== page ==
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'Maybe I'm just me'

Trainer/bodybuilder/actress with a unique look refuses to be categorized.

September 23, 2011|By Cassandra M. Bellantoni
  • Boxer, body builder, pianist, actor, physical trainer Dallas Malloy at her home in Los Angeles on Tuesday, September 20, 2011. (Tim Berger/Staff Photographer)
Boxer, body builder, pianist, actor, physical trainer…

Twenty years ago, Linda Hamilton thrilled female audience members when her character emerged in the movie “Terminator 2,” doing amazing pull ups with a clearly defined muscular physique, never seen on a woman in a blockbuster movie before. Dallas Malloy, then 14, was impressed and began lifting weights the day after seeing the film.

“I immediately started strength training after seeing that movie and then I saw, “Pumping Iron 2,” starring Bev Francis, who was one of the first really big females from Australia. I kind of patterned myself after her,” Malloy said in an interview after speaking at the recent Burbank International Film Festival.

Since 1991, Malloy has taken an interesting journey down an unconventional road that included boxing, bodybuilding, music and acting.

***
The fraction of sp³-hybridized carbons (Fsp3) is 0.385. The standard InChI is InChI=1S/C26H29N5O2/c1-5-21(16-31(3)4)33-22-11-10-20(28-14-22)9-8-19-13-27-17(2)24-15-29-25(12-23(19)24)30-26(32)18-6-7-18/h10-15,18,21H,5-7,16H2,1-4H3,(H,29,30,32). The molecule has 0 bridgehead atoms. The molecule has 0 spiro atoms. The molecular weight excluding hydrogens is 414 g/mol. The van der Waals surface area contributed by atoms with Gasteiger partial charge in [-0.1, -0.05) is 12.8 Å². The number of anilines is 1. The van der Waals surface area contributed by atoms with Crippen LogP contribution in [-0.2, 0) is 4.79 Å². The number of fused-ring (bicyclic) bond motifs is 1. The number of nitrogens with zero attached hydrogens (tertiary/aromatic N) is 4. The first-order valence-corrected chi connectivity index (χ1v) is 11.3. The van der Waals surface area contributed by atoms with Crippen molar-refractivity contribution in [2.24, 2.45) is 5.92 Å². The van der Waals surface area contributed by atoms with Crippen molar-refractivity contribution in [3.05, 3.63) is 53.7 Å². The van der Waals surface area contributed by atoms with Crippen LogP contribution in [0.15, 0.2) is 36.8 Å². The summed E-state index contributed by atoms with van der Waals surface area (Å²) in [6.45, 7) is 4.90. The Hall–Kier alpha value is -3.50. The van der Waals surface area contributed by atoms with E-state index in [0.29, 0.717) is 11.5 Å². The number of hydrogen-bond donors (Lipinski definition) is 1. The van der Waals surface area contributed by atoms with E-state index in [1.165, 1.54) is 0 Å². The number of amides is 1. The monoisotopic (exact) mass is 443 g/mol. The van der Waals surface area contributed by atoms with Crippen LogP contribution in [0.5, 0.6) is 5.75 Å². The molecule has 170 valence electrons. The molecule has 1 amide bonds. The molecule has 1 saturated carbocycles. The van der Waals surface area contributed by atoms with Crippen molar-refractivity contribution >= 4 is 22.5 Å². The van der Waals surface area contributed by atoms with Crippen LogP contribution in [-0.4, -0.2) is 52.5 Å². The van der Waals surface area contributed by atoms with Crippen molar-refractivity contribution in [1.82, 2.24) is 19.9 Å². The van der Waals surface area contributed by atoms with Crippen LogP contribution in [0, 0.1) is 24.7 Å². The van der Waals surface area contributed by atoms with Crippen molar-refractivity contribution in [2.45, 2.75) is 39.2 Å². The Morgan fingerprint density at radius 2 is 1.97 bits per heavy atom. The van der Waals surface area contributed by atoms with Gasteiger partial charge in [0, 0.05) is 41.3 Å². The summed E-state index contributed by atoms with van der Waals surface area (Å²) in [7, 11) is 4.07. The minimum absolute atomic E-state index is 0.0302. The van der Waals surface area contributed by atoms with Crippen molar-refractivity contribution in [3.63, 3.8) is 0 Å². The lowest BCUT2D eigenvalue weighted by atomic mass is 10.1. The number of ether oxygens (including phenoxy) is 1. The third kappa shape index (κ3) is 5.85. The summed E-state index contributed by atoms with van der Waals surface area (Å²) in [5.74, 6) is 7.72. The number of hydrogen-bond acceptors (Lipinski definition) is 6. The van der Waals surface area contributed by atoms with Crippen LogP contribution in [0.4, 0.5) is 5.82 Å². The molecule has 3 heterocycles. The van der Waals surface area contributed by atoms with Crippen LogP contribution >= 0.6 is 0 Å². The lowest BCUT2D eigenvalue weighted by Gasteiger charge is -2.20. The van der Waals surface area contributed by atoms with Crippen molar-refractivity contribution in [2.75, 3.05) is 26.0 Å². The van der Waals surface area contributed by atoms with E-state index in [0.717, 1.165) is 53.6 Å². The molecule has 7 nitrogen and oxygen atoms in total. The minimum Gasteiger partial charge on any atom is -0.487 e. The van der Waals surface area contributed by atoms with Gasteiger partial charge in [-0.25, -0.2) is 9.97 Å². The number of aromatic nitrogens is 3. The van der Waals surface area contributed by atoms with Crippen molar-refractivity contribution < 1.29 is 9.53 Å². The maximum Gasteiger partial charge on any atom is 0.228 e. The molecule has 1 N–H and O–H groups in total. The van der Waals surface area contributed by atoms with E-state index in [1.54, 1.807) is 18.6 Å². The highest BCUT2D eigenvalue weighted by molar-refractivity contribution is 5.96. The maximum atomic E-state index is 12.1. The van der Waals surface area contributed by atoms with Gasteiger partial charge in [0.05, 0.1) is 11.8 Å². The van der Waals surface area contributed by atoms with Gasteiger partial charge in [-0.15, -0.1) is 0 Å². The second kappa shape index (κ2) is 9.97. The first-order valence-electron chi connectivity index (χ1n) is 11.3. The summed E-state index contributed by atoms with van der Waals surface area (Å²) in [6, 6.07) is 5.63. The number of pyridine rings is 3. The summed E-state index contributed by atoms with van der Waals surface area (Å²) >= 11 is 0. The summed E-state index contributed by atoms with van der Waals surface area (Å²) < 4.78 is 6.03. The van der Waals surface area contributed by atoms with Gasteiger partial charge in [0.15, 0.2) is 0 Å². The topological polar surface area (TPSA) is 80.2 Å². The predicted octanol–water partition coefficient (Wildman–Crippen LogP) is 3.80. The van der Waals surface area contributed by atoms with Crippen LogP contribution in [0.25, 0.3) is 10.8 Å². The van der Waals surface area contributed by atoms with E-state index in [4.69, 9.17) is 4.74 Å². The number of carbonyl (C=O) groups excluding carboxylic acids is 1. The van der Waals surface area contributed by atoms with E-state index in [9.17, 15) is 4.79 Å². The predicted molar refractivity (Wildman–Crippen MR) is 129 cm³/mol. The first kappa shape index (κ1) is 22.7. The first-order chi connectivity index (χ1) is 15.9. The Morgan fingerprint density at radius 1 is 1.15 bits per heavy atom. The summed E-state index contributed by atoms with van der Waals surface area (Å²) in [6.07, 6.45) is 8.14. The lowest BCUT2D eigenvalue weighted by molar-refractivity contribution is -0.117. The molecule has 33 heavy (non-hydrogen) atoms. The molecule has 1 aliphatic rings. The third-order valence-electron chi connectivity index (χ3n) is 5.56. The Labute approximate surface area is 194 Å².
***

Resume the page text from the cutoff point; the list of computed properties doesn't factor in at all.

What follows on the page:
Malloy describes herself as androgynous, has a noticeably deepened voice from using steroids while she was professionally bodybuilding and is still very muscular with an otherwise petite frame.

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“At some point, the words ‘feminine’ and ‘masculine’ just lose meaning, because maybe I’m just me. I’ve wrestled with this complex issue and I’m figuring it out as I continue to learn and grow,” Malloy said.

Malloy made international news headlines in 1993 when, at 16, she sued the U.S. Amateur Boxing Federation for discrimination because it did not allow females to participate in boxing. She won the case and her first sold-out boxing match against a female opponent, which opened the door for American women to participate in the sport.

Malloy’s mother, Marilyn Hilton, was the one who pushed her to contact the ACLU after seeing the amateur boxing rule book, which read, “no female boxer shall compete.” Hilton said she understood her daughter’s passion and drive to compete.

“I was very conflicted about the boxing. I was proud of her for wanting to do something so unique, but I had always felt that boxing was a sleazy sport. I didn’t like it … but I valued her independence over my own thoughts,” Hilton said.

Malloy said she doesn’t remember either of her parents being thrilled about the boxing but they were conservatively supportive because they knew she was going to do it anyway.

Hilton was also astounded by her daughter’s creativity and musical ability. She said Malloy is compulsive and never does anything half way.

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